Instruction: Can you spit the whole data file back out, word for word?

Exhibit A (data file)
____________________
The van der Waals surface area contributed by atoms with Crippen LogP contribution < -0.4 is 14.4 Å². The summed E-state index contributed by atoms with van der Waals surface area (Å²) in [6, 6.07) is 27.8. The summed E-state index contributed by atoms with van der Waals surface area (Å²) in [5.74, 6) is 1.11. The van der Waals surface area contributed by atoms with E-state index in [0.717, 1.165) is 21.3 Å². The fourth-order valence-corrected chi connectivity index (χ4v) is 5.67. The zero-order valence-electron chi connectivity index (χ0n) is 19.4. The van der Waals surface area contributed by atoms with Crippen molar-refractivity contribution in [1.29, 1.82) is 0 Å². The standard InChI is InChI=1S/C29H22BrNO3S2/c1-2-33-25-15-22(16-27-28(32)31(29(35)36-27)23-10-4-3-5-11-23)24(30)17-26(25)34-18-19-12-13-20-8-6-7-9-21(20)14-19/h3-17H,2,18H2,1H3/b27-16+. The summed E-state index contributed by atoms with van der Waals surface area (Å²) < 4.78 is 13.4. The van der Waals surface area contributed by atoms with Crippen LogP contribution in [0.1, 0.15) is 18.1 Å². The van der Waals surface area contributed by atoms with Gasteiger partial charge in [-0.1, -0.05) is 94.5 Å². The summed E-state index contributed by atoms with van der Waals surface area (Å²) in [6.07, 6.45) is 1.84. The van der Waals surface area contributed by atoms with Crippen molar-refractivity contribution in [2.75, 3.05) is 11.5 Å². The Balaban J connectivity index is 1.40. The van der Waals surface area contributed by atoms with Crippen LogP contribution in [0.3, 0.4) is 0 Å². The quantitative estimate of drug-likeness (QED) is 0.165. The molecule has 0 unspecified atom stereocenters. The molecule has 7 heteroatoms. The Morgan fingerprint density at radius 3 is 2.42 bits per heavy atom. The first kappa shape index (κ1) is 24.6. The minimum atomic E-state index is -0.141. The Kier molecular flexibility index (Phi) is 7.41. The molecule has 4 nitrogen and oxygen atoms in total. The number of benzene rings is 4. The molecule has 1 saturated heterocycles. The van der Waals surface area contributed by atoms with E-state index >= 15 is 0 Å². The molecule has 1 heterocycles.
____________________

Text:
The van der Waals surface area contributed by atoms with Crippen LogP contribution < -0.4 is 14.4 Å². The summed E-state index contributed by atoms with van der Waals surface area (Å²) in [6, 6.07) is 27.8. The summed E-state index contributed by atoms with van der Waals surface area (Å²) in [5.74, 6) is 1.11. The van der Waals surface area contributed by atoms with E-state index in [0.717, 1.165) is 21.3 Å². The fourth-order valence-corrected chi connectivity index (χ4v) is 5.67. The zero-order valence-electron chi connectivity index (χ0n) is 19.4. The van der Waals surface area contributed by atoms with Crippen molar-refractivity contribution in [1.29, 1.82) is 0 Å². The standard InChI is InChI=1S/C29H22BrNO3S2/c1-2-33-25-15-22(16-27-28(32)31(29(35)36-27)23-10-4-3-5-11-23)24(30)17-26(25)34-18-19-12-13-20-8-6-7-9-21(20)14-19/h3-17H,2,18H2,1H3/b27-16+. The summed E-state index contributed by atoms with van der Waals surface area (Å²) < 4.78 is 13.4. The van der Waals surface area contributed by atoms with Crippen LogP contribution in [0.1, 0.15) is 18.1 Å². The van der Waals surface area contributed by atoms with Gasteiger partial charge in [-0.1, -0.05) is 94.5 Å². The summed E-state index contributed by atoms with van der Waals surface area (Å²) in [6.07, 6.45) is 1.84. The van der Waals surface area contributed by atoms with Crippen molar-refractivity contribution in [2.75, 3.05) is 11.5 Å². The Balaban J connectivity index is 1.40. The van der Waals surface area contributed by atoms with Crippen LogP contribution in [0.3, 0.4) is 0 Å². The quantitative estimate of drug-likeness (QED) is 0.165. The molecule has 0 unspecified atom stereocenters. The molecule has 7 heteroatoms. The Morgan fingerprint density at radius 3 is 2.42 bits per heavy atom. The first kappa shape index (κ1) is 24.6. The minimum atomic E-state index is -0.141. The Kier molecular flexibility index (Phi) is 7.41. The molecule has 4 nitrogen and oxygen atoms in total. The number of benzene rings is 4. The molecule has 1 saturated heterocycles. The van der Waals surface area contributed by atoms with E-state index >= 15 is 0 Å². The molecule has 1 heterocycles.